As a professional, I find the in-depth articles on different kinds of plants really helpful. It is neat to focus on say, all the different kinds of Forsythias around, so you can really compare the varieties available and know all of your options if you would like to plant one. They usually have six or more photos of the different varieties, with each photo highlighting an important aspect of the plant's habit, foliage, or bloom, plus a few photos of the plants used in a garden, so you can see what kinds of textures and colors the plant works with.
The articles on landscape design are by well-respected professionals and offer a wonderful balance of intellectually interesting discussion and gorgeous photos. They don't always tell us exactly which plant is which in each photo, so that would be a drawback to the new gardener who isn't familiar with a number of plants, but they usually only neglect to name the plants when the photo is trying to illustrate a design concept. I think they find a good balance between urban gardening/ gardening in small spaces, and gardening in a more country or spacious setting.
They also have articles on seasonal care (and as a reader for eight years, I haven't found any articles that are overlap or repeats), articles on broader topics like groundovers for shade or grasses in the garden (in which they usually include a large and useful list of plants, organized by foliage and flower color, size, sun needs, zone, etc), and profiles on the latest tools, books and other gardening needs.
I have read a lot of gardening magazines over the years and Fine Gardening is by far the best. The language is simple yet the ideas are not dumbed down. Most other magazines have huge amounts of distracting advertisements, and Fine Gardening's are related to gardening, useful, and not too prolific.
I really have nothing bad to say about this magazine except perhaps that I wish it was cheaper. That being said, I still purchase it regardless of the price. The 3 year subscription price is quite good.
This magazine is a great combination of what I think a gardening magazine should be: great photos, great ideas, great instruction.
Whatever skill level you have -- avid gardener to willing accomplice -- Fine Gardening is a good reference and source of inspiration. From the attractive photography and appealing design to informative content, Fine Gardening packs a lot of useful information in a manner that both beginners and experts can enjoy.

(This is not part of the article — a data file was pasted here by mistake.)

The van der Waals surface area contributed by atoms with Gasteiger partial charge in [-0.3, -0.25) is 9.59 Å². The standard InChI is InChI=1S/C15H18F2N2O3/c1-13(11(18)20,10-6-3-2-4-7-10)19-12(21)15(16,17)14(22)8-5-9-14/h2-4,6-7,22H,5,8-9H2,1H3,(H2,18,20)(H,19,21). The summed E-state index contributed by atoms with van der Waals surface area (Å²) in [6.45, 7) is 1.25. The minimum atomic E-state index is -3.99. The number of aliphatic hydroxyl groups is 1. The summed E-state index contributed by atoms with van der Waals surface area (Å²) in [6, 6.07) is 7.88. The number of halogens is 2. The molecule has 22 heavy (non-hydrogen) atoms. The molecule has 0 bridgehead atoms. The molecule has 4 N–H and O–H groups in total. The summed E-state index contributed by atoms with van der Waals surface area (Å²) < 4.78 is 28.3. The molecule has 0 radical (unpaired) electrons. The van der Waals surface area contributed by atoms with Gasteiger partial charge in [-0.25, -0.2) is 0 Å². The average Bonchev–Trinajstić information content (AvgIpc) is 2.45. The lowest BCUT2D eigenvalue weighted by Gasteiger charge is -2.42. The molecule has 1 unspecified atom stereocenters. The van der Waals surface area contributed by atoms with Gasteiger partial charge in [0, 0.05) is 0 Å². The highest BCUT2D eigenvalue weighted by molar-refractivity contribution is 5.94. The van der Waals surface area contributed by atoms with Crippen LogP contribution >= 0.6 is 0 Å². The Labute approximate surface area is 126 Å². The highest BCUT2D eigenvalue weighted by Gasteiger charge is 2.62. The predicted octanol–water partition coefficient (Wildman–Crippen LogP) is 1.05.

I have enjoyed Fine Gardening for a year so gave it to myself for Christmas. It's helpful to re-read past magazines as something new pops out to me each time. Great to keep for reference.
Fine Gardening lives up to its title. The features and information are outstanding--the kind of thing you want to hold on to for future reference. The photography is also excellent, and again, you'll want the photos for future ideas. The only reason why I did not give the magazine 5 stars is the enormous amount of advertising in it. One would think that a magazine as expensive as this one would not need to have so much advertising, but there is enough for it to be quite a distraction. Nevertheless, if you garden or even plan to, you might want to pick up an issue or suggest that this would be a good gift for you.
I read all the reviews especially the earlier ones saying how wonderful the expert advice is. It must have changed since those reviews were written. I started receiving editions a few months ago.
The photos are still beautiful and it has good tips from users; but I found errors that even I recognize and I am no expert. Wrong names for plants, misspellings... but what disappoints me the most is the content seems to be 'crowd sourced,' largely from readers and not so much from experts.
I want to learn about plants that I didn't know about for different seasons and conditions, so I was surprised that it did not have a section for plants that are in season for the West (California), but covers the rest of the country in some detail: Southwest, Rocky Mountains, Southern Plains, Northern Plains, Mid-West, Southeast, Northeast. What happened to West and Northwest?
I found the ads interesting and they give me ideas to decorate my garden elegantly, although having checked some of the vendors, their prices seem high. Maybe they're targeting designers?